Friday morning, there was snow on the ground; Saturday morning, we were running a 5K race under beautiful blue skies. Fall is here, and with it, comes mostly perfect running weather! Woody and I ran the Blue Shoe Run for Prostate Cancer – an annual 5K run/walk and 1.5 mile family walk. The fifth annual event, which welcomed over 1,200 participants, is produced by and raises funds for, the TUCC Foundation, dedicated to advancing urologic care in the Rocky Mountain region through advocacy, research, education and support.
I had heard from fellow Oiselle teammate, Laura, that this is a great race. And as the cause has recently become an important one to us, we thought it would be a great 5K to add to our fall racing schedule. After our experience, I can say with certainty that we will make our best efforts to run this race every year!
The race begins and ends right outside the TUCC office building, which is across a large parking lot from Mile High Stadium, home of the Denver Broncos. While the course itself isn’t the most scenic, the race organizers have done a great job creating a unique course that utilizes a lot of low-traffic roads, incorporating unexpected hills and allows for plenty of free, easily accessible parking for participants.
According to the TUCC Foundation, prostate cancer is now the most diagnosed type of cancer in Colorado, and the 2nd most common cancer among men in the U.S.. Current numbers state that 1 in 6 men will be diagnosed within their lifetime. More than 230,000 American men will be diagnosed this year. That’s a lot of guys. While very serious, there is some good news: the rate of survival for men is very high, especially when caught early. Over the past several years, many new treatments have been developed that are proving successful. There is great hope for men, and the ones who love them, who are diagnosed.
There were a lot of people enjoying the survivors oasis before and after the race. A lot of happy, healthy and strong people.
Woody and I arrived a bit early so we could do a little warm-up – 1.5 miles, or just over 2 laps around Mile High Stadium. It was very chilly but a beautiful morning. With less than 800 participants in the 5K, the start was a breeze. We walked up, found a spot near the front – ahead of the guy wearing jeans – and a few minutes later we were off. I definitely went out too fast, but didn’t realize until a little too late. I had my Garmin on, but chose not to focus on it. Looking back, I probably should have given it a glance during that first mile, which I ran in 8:01, too fast for me.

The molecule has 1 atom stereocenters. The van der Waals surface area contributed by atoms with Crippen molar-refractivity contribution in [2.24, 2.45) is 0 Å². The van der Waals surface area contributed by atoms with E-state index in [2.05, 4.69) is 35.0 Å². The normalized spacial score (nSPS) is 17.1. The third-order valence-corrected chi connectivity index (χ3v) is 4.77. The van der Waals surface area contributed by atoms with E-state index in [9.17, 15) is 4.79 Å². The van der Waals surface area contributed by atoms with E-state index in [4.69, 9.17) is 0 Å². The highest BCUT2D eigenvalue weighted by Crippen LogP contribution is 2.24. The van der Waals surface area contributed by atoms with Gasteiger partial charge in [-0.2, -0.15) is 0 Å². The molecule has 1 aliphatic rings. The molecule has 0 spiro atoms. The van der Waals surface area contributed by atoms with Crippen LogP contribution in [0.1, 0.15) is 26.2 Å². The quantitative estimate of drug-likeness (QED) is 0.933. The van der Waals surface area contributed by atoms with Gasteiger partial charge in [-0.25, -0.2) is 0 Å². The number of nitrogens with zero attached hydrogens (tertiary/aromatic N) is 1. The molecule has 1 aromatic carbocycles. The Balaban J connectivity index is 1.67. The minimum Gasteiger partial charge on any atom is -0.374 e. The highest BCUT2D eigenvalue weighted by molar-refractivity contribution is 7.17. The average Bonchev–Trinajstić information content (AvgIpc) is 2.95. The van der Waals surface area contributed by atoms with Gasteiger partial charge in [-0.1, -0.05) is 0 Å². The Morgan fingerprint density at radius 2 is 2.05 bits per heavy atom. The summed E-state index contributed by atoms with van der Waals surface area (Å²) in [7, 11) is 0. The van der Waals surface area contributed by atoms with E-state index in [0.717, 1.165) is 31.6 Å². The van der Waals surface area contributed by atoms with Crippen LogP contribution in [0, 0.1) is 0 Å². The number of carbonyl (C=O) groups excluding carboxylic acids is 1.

I had heard there was a serious hill, but I wasn’t expecting all the short, but steep hills that came before it. Spectators were far and few between, but the course was well marked and there were police, volunteers, and two bands in just the right spots along the way. I mentioned the view wasn’t the best, but I enjoyed it, and appreciate that it wasn’t a simple out and back.
The last hill was the serious one. After going past Mile High, we entered onto the highway entrance ramp, going up the on ramp. It was steep. And long. The fact that I went out too fast had caught up with me by this point. I’m pretty good at hills but this one got to me. I couldn’t breath by the time I hit the top, made the turn and saw we kept going up! I will admit it, I walked. Just for 15 seconds, but I simply couldn’t attack this last hill without catching my breath first. I made it to the top, took the turn-around and new it was just a downhill, right turn and straight away sprint to the finish line.
A lovely volunteer reached out with a bottle of cold water, exactly what I needed, as soon as I could breath again.
The post-race festival included several vendors, a massage tent and lots of great food. There were cut bagels with peanut butter and cream cheese, bananas and apples, cups of pretzels, coffee. Jimmy Johns was on hand with sandwiches and cookies. KIND Bars were handing out free bars (I’m addicted, so this was amazing).
With food and beers from Alaskan Brewing Co. in hand, we found a table and enjoyed the live band for a bit before the a few presentations from the Foundation staff and a prostate cancer survivor, who was diagnosed in his 30’s.
Woody and I were both happy with our results. He finished in 21:53 – 18th overall and 3rd AG; I finished in 25:31 (38 seconds faster than the 5K in Bend last month!) and 4th AG! Sure, this was definitely a smaller field than many races we do, and one that probably flies under the radar for many, but that aside, I’m thrilled with my time! And after following this race with a 7 mile run the next morning that left me with gas in my tank, it seems things are clicking for me right now when it comes to running!
If any guys are reading this – please don’t ignore your health. You may be nervous to get the test results, but it’s better than ignorance. And ladies – let the guys you love know that this is important. Early detection increases the likelihood for long, happy and active lives.
How did you get active this weekend? Did you run a race, run for fun, go hiking or do something else that got your heartbeat up? Let us know!